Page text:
Dr. Matt Bothwell is Public Astronomer at the University of Cambridge and a science communicator who gives astronomy talks and lectures on almost any area of astronomy, and makes regular media appearances (including local and national TV and radio). When he is not doing outreach, Matt is an observational astronomer, who uses a range of state-of-the-art observing facilities to study the evolution of galaxies across cosmic time. Find him on Twitter.
In this book, Matt discusses how his own research and curiosity led him to sharing what he’s learned in his new popular science book, The Invisible Universe, what activity helped him through writer’s block, and more!
Name: Matt Bothwell
Literary agent: Laurie Robertson, of Peter Fraser and Dunlop.
Book title: The Invisible Universe
Publisher: Oneworld Publications
Expected release date: December 7, 2021
Genre/category: Popular science
Elevator pitch for the book: When we look at the night sky with just our eyes we are seeing only a tiny fraction of everything the universe has to offer. This book is a guide to the 99 percent of cosmic reality we can't see—the Invisible Universe, hidden behind the familiar stars.
What prompted you to write this book?
I was a research astronomer for more than a decade, and my specialty was studying baby galaxies that lived way back in time, at the dawn of the Universe soon after the Big Bang. These baby galaxies are almost impossible to see with visible light (and for years we had no idea they existed at all!) It was only by using other wavelengths of light that we were able to finally discover this new galactic species.
As a researcher, I used to give public talks about my work, and the response was always the same: “This is so interesting—why on Earth haven’t I heard about this before?!” So much popular astronomy writing concentrates on the 1% of the Universe we can see with visible light. So I decided to write a guide to the 99% of cosmic reality that is completely invisible to us.
How long did it take to go from idea to publication? And did the idea change during the process?
I had the germ of the idea bouncing around my head for a couple of years. I designed a lecture course around the idea, but it was such an interesting topic I wanted to go further and write a popular book about it.
With the start of the COVID lockdown in the U.K., and the University of Cambridge suspending all its activities, I realized it was now or never. I started discussing the book in earnest with my agent in the spring of 2020, and spent the summer and winter of the pandemic year turning the idea into a reality.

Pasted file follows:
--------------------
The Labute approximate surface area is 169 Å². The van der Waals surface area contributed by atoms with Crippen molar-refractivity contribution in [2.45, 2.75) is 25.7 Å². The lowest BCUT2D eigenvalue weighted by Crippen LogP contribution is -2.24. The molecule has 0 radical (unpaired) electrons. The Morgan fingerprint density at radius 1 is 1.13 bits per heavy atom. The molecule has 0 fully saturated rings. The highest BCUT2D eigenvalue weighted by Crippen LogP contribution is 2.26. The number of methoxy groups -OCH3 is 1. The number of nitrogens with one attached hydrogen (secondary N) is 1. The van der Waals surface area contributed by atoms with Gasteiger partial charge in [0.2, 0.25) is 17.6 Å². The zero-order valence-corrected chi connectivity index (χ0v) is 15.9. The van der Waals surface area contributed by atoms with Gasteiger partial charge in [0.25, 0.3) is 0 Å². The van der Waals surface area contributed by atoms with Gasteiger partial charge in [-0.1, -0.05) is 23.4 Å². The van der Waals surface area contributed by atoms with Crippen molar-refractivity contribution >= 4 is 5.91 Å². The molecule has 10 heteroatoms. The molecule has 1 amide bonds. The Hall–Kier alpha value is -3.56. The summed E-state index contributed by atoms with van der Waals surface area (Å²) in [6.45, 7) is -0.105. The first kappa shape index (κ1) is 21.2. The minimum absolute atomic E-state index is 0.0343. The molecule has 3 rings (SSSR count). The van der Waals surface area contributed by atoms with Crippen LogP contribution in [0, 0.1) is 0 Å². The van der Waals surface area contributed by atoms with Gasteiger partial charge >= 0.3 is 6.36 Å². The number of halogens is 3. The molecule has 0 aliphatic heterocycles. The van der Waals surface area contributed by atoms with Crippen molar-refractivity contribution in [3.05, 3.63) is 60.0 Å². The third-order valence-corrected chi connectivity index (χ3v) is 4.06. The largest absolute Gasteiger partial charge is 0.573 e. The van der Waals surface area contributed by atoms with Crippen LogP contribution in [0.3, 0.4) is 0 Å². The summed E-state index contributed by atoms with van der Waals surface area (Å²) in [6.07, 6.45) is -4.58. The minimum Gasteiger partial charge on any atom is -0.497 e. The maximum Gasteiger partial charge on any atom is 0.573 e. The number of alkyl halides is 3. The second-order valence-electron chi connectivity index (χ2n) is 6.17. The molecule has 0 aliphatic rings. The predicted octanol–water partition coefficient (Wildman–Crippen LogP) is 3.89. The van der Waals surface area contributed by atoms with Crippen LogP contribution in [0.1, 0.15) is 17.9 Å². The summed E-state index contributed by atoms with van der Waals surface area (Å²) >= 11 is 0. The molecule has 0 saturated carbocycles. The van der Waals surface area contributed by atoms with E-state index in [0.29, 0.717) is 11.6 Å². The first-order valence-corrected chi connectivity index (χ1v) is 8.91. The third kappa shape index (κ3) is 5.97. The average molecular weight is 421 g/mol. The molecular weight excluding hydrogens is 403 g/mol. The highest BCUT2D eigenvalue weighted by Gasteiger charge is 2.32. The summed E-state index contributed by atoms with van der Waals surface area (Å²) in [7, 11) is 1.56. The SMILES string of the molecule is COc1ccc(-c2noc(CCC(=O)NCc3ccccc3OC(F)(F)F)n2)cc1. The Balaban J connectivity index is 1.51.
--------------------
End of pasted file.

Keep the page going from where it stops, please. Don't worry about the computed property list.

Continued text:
Were there any surprises or learning moments in the publishing process for this title?
Writing this book was my first contact with the trade publishing world, so in a way the whole process was one long learning moment!
The only writing I had ever published before this book were academic papers (which are so dense and jargon-filled they make most people run a mile). It was a very lovely surprise to discover that when you publish a trade book you are assigned a small army of talented people to help guide your book into the best possible shape.
Feedback from editors, editorial assistants, copyeditors, and proof-readers all came together to make the final manuscript the best possible version of what I had written.
Were there any surprises in the writing process for this book?
In terms of the actual writing process, the main surprise was how much I enjoyed it—and how much I missed it once the manuscript was handed in. It got to the point that writing for a couple of hours because a kind of morning ritual that I really looked forward to.
In terms of the content, the biggest surprise was working out exactly how detailed a famous astronomy image really was. The first picture of a black hole was taken back in 2019 (it looks like a fuzzy orange doughnut) and I always knew that the picture needed fantastically high telescope resolution. Writing the book, I was looking for a metaphor to convey how powerful the telescope was, and I discovered that the resolution was equivalent to reading the lettering on a coin in New York using a telescope in London. Mind-blowing!
What do you hope readers will get out of your book?
A sense of wonder and awe about the remarkable Universe we find ourselves living in, and excitement about the scientific journey humanity is on to understand it all.
If you could share one piece of advice with other authors, what would it be?
Nothing helped me get in the mood to write more than taking walks. There’s something about walking that really helps me get into that particular meditative state of focus that makes the writing flow. Don’t know how to word something? Struggling to start a chapter? Go for a walk, without your phone, and think it through! Works for me.